Militant recruitment in Kashmir ‘very high’, Al Badr active again as Pakistan revives outfit

According to official statistics, 131 Kashmiri youngsters have joined militant groups this year as against 117 last year. Local recruitment figures stood at 214 in 2018 and 128 in 2017.

Srinagar: In a big concern for security establishments, the local militant recruitment in Kashmir has officially reached 131 since the beginning of this year, and it could reach as high as 180 by December-end according to internal assessment of security forces, ThePrint has learnt.

Security agencies also believe the numbers could go up further but lack of weapons is what is preventing recruitment by the militant groups.

It has also come to light that the long defunct militant group Al Badr, created in 1999 by Pakistan, has been revived again with the group getting 17 fresh recruits into its ranks in July and August. It had zero recruits for a long time now.

Security agencies are still trying to figure out why Al Badr has been activated even when Pakistan has floated militant fronts such as The Resistance Front and People’s Anti Fascist Front to claim attacks by militant groups such as Lashkar-e-Taiba (LeT) and Jaish-e-Mohammed (JeM).

“The idea behind the two new organisations is to give an indigenous spin to the militant activities in Kashmir and to absolve Pakistan, which has been under heat due to the FATF sword hanging over its head,” a source in the defence and security establishment said.

The source added that the effort was to show that militancy in J&K is actually a fight against the government in New Delhi rather than a religion-backed fight.

These developments come even as the security forces eliminated nearly 180 militants in operations since the beginning of this year, including 169 in the hinterland, as of last weekend.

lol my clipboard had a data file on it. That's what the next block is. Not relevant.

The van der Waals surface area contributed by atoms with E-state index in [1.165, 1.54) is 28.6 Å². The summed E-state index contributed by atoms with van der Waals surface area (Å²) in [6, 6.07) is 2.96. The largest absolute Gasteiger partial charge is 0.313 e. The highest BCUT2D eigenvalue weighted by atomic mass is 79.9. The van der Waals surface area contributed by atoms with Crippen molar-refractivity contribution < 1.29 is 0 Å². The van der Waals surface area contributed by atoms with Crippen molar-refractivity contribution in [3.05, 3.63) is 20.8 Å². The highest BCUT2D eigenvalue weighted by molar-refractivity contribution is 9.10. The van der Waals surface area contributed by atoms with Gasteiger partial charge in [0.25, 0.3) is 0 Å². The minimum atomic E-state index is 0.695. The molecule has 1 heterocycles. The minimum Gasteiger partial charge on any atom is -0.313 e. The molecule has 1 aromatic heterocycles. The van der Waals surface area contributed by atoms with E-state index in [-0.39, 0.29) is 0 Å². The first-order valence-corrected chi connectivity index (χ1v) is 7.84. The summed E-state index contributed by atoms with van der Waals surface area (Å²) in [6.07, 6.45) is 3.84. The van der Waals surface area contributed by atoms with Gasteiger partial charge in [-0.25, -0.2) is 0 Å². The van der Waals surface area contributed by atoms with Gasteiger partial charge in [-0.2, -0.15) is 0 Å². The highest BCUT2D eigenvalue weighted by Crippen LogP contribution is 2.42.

88 active militants in North Kashmir, 123 in south 

According to official statistics, 131 Kashmiri youngsters have joined the militant group this year as against 117 last year. The local recruitment figures in 2018 and 2017 were 214 and 128, respectively.

Of the 89 locals who had joined militant groups by August-end, 57 were eliminated by the security forces in encounters where efforts were made to first make them surrender by bringing in family members to appeal to the youngsters, sources said.

In north Kashmir, sources in the defence and security establishment said, there are 88 active militants in all and 66 of them are from Pakistan.

However, in south Kashmir, there are at least 123 active militants. According to the sources, only 25 of them are Pakistanis militants while the rest are all locals.

“The number of recruitment is very high. This is something that has been repeatedly flagged,” said a source, with another adding that it is estimated that the figure could actually reach 180 by the end of this year.

According to a study conducted by the Army on the profile of militant recruitment in 2018, 30 per cent of the recruits were in the age group of 16-20 years while 60 per cent were in the age group of 21-25 years. Only 10 per cent of the recruits were in the age group of 26-30 years.

In terms of education, the study showed that 20 per cent of the recruits were illiterate while 45 per cent had higher secondary schooling and 35 per cent were Matriculate.

The study also looked at the financial background and showed that 60 per cent of the militants came from the middle class while 35 per cent came from the lower middle class. Only 5 per cent of the militants came from well-to-do families.

Militants face weapons shortage

Sources said the militants are facing a shortage of weapons. “It is estimated that they are waiting for weapons and ammunition to recruit more,” said a source.

In many of the recent encounters, only pistols were recovered from the dead militants, indicating that the earlier commonly used weapon, AK 47s, are short in supply.

The fact that there are shortages of weapons is also borne out through the recovery list maintained by the security forces.

Since January this year, the security forces have recovered 172 pistols as against 142 AK series of assault rifles besides 5 American M4 and 2 M16 rifles along with 17 other weapons snatched from security forces in the past.

“There is great dearth of weapons and ammunition for the militants and hence Pakistan is trying to push in weapons into the Valley not just from the LoC side but also through the International Border on Jammu, Punjab and even Rajasthan side. Pakistan is also trying to drop weapons through drones,” a source said.

With inputs from ThePrint

(Except for the headline, this story has not been edited by Kashmir Today staff and is published from a syndicated feed.)